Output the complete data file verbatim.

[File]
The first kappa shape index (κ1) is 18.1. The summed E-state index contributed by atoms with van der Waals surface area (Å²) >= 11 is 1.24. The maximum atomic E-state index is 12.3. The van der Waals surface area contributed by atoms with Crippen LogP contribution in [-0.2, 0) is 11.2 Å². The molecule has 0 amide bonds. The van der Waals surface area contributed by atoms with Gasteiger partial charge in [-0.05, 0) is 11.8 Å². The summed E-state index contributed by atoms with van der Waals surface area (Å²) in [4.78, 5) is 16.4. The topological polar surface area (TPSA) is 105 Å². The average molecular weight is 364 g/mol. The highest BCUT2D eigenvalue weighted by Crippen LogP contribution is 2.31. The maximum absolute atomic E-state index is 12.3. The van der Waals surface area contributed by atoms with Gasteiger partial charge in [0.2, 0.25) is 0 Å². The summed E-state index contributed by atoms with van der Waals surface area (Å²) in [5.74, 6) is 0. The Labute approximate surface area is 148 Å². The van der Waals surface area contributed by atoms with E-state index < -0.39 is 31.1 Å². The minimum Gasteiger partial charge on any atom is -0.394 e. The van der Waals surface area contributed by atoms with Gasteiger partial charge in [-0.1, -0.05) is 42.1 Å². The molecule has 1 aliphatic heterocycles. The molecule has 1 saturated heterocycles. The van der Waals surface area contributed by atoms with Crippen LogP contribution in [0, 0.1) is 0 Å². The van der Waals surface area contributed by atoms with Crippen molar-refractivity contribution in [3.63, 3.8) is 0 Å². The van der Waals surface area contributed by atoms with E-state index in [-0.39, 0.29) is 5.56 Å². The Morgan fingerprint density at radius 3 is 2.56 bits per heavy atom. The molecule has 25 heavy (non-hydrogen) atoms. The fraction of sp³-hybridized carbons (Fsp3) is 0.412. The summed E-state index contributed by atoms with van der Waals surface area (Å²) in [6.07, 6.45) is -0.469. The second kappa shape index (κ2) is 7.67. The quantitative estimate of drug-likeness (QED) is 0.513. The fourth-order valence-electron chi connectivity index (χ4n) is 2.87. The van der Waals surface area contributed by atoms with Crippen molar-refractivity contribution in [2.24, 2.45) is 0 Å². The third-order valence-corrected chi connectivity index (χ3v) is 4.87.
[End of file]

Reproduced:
The first kappa shape index (κ1) is 18.1. The summed E-state index contributed by atoms with van der Waals surface area (Å²) >= 11 is 1.24. The maximum atomic E-state index is 12.3. The van der Waals surface area contributed by atoms with Crippen LogP contribution in [-0.2, 0) is 11.2 Å². The molecule has 0 amide bonds. The van der Waals surface area contributed by atoms with Gasteiger partial charge in [-0.05, 0) is 11.8 Å². The summed E-state index contributed by atoms with van der Waals surface area (Å²) in [4.78, 5) is 16.4. The topological polar surface area (TPSA) is 105 Å². The average molecular weight is 364 g/mol. The highest BCUT2D eigenvalue weighted by Crippen LogP contribution is 2.31. The maximum absolute atomic E-state index is 12.3. The van der Waals surface area contributed by atoms with Gasteiger partial charge in [0.2, 0.25) is 0 Å². The summed E-state index contributed by atoms with van der Waals surface area (Å²) in [5.74, 6) is 0. The Labute approximate surface area is 148 Å². The van der Waals surface area contributed by atoms with E-state index < -0.39 is 31.1 Å². The minimum Gasteiger partial charge on any atom is -0.394 e. The van der Waals surface area contributed by atoms with Gasteiger partial charge in [-0.1, -0.05) is 42.1 Å². The molecule has 1 aliphatic heterocycles. The molecule has 1 saturated heterocycles. The van der Waals surface area contributed by atoms with Crippen LogP contribution in [0, 0.1) is 0 Å². The van der Waals surface area contributed by atoms with Crippen molar-refractivity contribution in [3.63, 3.8) is 0 Å². The van der Waals surface area contributed by atoms with E-state index in [-0.39, 0.29) is 5.56 Å². The Morgan fingerprint density at radius 3 is 2.56 bits per heavy atom. The molecule has 25 heavy (non-hydrogen) atoms. The fraction of sp³-hybridized carbons (Fsp3) is 0.412. The summed E-state index contributed by atoms with van der Waals surface area (Å²) in [6.07, 6.45) is -0.469. The second kappa shape index (κ2) is 7.67. The quantitative estimate of drug-likeness (QED) is 0.513. The fourth-order valence-electron chi connectivity index (χ4n) is 2.87. The van der Waals surface area contributed by atoms with Crippen molar-refractivity contribution in [2.24, 2.45) is 0 Å². The third-order valence-corrected chi connectivity index (χ3v) is 4.87.